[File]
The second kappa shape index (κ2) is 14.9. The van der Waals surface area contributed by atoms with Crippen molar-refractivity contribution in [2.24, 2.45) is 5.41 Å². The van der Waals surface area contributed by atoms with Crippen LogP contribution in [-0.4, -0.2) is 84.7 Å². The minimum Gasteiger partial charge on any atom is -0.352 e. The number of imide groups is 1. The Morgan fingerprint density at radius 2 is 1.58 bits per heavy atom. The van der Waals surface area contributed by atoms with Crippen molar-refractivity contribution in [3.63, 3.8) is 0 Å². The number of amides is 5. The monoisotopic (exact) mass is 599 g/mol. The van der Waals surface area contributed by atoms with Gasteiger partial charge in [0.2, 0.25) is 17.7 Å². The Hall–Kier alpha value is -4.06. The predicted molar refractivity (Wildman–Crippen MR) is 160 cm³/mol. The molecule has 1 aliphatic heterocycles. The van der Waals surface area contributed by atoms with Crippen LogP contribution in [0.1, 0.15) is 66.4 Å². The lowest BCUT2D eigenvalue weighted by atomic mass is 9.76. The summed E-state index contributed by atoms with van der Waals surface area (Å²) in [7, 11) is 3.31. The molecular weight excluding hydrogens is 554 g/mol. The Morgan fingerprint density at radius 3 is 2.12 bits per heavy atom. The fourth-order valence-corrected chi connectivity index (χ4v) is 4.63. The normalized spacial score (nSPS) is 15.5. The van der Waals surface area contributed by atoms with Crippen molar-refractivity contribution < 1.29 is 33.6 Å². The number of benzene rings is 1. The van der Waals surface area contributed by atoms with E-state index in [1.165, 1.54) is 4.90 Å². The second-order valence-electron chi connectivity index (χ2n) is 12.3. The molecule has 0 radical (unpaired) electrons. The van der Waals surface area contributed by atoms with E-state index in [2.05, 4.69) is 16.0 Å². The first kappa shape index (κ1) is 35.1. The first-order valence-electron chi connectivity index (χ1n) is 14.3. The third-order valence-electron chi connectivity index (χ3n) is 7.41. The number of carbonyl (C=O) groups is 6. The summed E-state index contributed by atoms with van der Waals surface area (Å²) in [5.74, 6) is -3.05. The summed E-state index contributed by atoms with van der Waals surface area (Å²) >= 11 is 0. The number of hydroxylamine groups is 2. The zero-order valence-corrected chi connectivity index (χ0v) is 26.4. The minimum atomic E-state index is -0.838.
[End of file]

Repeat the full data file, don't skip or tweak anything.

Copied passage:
The second kappa shape index (κ2) is 14.9. The van der Waals surface area contributed by atoms with Crippen molar-refractivity contribution in [2.24, 2.45) is 5.41 Å². The van der Waals surface area contributed by atoms with Crippen LogP contribution in [-0.4, -0.2) is 84.7 Å². The minimum Gasteiger partial charge on any atom is -0.352 e. The number of imide groups is 1. The Morgan fingerprint density at radius 2 is 1.58 bits per heavy atom. The van der Waals surface area contributed by atoms with Crippen molar-refractivity contribution in [3.63, 3.8) is 0 Å². The number of amides is 5. The monoisotopic (exact) mass is 599 g/mol. The van der Waals surface area contributed by atoms with Gasteiger partial charge in [0.2, 0.25) is 17.7 Å². The Hall–Kier alpha value is -4.06. The predicted molar refractivity (Wildman–Crippen MR) is 160 cm³/mol. The molecule has 1 aliphatic heterocycles. The van der Waals surface area contributed by atoms with Crippen LogP contribution in [0.1, 0.15) is 66.4 Å². The lowest BCUT2D eigenvalue weighted by atomic mass is 9.76. The summed E-state index contributed by atoms with van der Waals surface area (Å²) in [7, 11) is 3.31. The molecular weight excluding hydrogens is 554 g/mol. The Morgan fingerprint density at radius 3 is 2.12 bits per heavy atom. The fourth-order valence-corrected chi connectivity index (χ4v) is 4.63. The normalized spacial score (nSPS) is 15.5. The van der Waals surface area contributed by atoms with Crippen molar-refractivity contribution < 1.29 is 33.6 Å². The number of benzene rings is 1. The van der Waals surface area contributed by atoms with E-state index in [1.165, 1.54) is 4.90 Å². The second-order valence-electron chi connectivity index (χ2n) is 12.3. The molecule has 0 radical (unpaired) electrons. The van der Waals surface area contributed by atoms with E-state index in [2.05, 4.69) is 16.0 Å². The first kappa shape index (κ1) is 35.1. The first-order valence-electron chi connectivity index (χ1n) is 14.3. The third-order valence-electron chi connectivity index (χ3n) is 7.41. The number of carbonyl (C=O) groups is 6. The summed E-state index contributed by atoms with van der Waals surface area (Å²) in [5.74, 6) is -3.05. The summed E-state index contributed by atoms with van der Waals surface area (Å²) >= 11 is 0. The number of hydroxylamine groups is 2. The zero-order valence-corrected chi connectivity index (χ0v) is 26.4. The minimum atomic E-state index is -0.838.